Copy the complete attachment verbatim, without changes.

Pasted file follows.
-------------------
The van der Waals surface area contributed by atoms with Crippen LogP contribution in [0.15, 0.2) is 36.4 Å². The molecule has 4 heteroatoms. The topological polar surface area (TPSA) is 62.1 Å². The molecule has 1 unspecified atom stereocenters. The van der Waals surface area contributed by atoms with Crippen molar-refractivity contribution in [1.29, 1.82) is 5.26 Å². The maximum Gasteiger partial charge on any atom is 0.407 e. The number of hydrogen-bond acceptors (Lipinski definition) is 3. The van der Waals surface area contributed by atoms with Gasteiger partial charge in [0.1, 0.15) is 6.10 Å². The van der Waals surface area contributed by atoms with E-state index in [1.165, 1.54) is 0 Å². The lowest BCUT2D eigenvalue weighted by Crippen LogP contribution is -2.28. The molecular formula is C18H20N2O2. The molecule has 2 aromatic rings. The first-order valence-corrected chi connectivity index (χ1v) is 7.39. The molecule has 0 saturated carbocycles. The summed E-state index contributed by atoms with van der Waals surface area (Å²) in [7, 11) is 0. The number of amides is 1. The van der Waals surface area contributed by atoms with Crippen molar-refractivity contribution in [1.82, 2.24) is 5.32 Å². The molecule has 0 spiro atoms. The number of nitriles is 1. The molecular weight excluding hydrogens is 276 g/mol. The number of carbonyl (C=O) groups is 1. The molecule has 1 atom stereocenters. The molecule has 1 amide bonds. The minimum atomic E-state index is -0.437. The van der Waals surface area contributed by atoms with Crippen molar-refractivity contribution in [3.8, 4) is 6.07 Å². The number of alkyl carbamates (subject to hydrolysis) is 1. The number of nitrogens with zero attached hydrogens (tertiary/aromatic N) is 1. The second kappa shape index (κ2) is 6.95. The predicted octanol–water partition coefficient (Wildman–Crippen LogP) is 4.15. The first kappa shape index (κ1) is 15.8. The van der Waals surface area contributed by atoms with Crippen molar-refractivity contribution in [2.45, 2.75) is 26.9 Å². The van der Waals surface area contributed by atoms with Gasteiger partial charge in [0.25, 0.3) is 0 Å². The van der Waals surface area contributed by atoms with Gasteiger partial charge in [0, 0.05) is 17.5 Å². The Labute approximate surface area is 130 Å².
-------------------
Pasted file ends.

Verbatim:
The van der Waals surface area contributed by atoms with Crippen LogP contribution in [0.15, 0.2) is 36.4 Å². The molecule has 4 heteroatoms. The topological polar surface area (TPSA) is 62.1 Å². The molecule has 1 unspecified atom stereocenters. The van der Waals surface area contributed by atoms with Crippen molar-refractivity contribution in [1.29, 1.82) is 5.26 Å². The maximum Gasteiger partial charge on any atom is 0.407 e. The number of hydrogen-bond acceptors (Lipinski definition) is 3. The van der Waals surface area contributed by atoms with Gasteiger partial charge in [0.1, 0.15) is 6.10 Å². The van der Waals surface area contributed by atoms with E-state index in [1.165, 1.54) is 0 Å². The lowest BCUT2D eigenvalue weighted by Crippen LogP contribution is -2.28. The molecular formula is C18H20N2O2. The molecule has 2 aromatic rings. The first-order valence-corrected chi connectivity index (χ1v) is 7.39. The molecule has 0 saturated carbocycles. The summed E-state index contributed by atoms with van der Waals surface area (Å²) in [7, 11) is 0. The number of amides is 1. The van der Waals surface area contributed by atoms with Crippen molar-refractivity contribution in [1.82, 2.24) is 5.32 Å². The molecule has 0 spiro atoms. The number of nitriles is 1. The molecular weight excluding hydrogens is 276 g/mol. The number of carbonyl (C=O) groups is 1. The molecule has 1 atom stereocenters. The molecule has 1 amide bonds. The minimum atomic E-state index is -0.437. The van der Waals surface area contributed by atoms with Crippen molar-refractivity contribution in [3.8, 4) is 6.07 Å². The number of alkyl carbamates (subject to hydrolysis) is 1. The number of nitrogens with zero attached hydrogens (tertiary/aromatic N) is 1. The second kappa shape index (κ2) is 6.95. The predicted octanol–water partition coefficient (Wildman–Crippen LogP) is 4.15. The first kappa shape index (κ1) is 15.8. The van der Waals surface area contributed by atoms with Crippen molar-refractivity contribution in [2.45, 2.75) is 26.9 Å². The van der Waals surface area contributed by atoms with Gasteiger partial charge in [0.25, 0.3) is 0 Å². The van der Waals surface area contributed by atoms with Gasteiger partial charge in [0, 0.05) is 17.5 Å². The Labute approximate surface area is 130 Å².